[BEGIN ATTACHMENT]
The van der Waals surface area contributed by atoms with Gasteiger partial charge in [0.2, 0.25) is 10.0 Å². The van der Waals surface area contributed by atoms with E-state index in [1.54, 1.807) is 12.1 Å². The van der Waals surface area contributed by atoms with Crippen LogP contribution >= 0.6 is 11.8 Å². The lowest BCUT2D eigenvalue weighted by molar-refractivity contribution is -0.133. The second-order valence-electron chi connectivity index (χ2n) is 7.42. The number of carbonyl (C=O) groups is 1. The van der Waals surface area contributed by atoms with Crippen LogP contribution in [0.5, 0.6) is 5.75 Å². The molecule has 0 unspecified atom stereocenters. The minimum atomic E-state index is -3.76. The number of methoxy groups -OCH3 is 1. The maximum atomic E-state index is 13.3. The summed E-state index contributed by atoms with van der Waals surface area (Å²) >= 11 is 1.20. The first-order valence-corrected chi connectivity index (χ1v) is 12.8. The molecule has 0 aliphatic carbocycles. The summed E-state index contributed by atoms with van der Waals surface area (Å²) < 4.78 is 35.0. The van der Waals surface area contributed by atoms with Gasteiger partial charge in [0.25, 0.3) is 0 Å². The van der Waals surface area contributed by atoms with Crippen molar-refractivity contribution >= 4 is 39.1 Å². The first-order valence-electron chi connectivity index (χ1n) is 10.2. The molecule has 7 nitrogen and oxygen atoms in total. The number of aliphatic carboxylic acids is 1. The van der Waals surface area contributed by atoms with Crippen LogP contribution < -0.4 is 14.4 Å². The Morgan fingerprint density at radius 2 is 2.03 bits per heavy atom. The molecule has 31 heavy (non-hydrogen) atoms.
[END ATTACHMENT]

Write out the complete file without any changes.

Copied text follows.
The van der Waals surface area contributed by atoms with Gasteiger partial charge in [0.2, 0.25) is 10.0 Å². The van der Waals surface area contributed by atoms with E-state index in [1.54, 1.807) is 12.1 Å². The van der Waals surface area contributed by atoms with Crippen LogP contribution >= 0.6 is 11.8 Å². The lowest BCUT2D eigenvalue weighted by molar-refractivity contribution is -0.133. The second-order valence-electron chi connectivity index (χ2n) is 7.42. The number of carbonyl (C=O) groups is 1. The van der Waals surface area contributed by atoms with Crippen LogP contribution in [0.5, 0.6) is 5.75 Å². The molecule has 0 unspecified atom stereocenters. The minimum atomic E-state index is -3.76. The number of methoxy groups -OCH3 is 1. The maximum atomic E-state index is 13.3. The summed E-state index contributed by atoms with van der Waals surface area (Å²) >= 11 is 1.20. The first-order valence-corrected chi connectivity index (χ1v) is 12.8. The molecule has 0 aliphatic carbocycles. The summed E-state index contributed by atoms with van der Waals surface area (Å²) < 4.78 is 35.0. The van der Waals surface area contributed by atoms with Gasteiger partial charge in [0.25, 0.3) is 0 Å². The van der Waals surface area contributed by atoms with Crippen molar-refractivity contribution >= 4 is 39.1 Å². The first-order valence-electron chi connectivity index (χ1n) is 10.2. The molecule has 7 nitrogen and oxygen atoms in total. The number of aliphatic carboxylic acids is 1. The van der Waals surface area contributed by atoms with Crippen LogP contribution < -0.4 is 14.4 Å². The Morgan fingerprint density at radius 2 is 2.03 bits per heavy atom. The molecule has 31 heavy (non-hydrogen) atoms.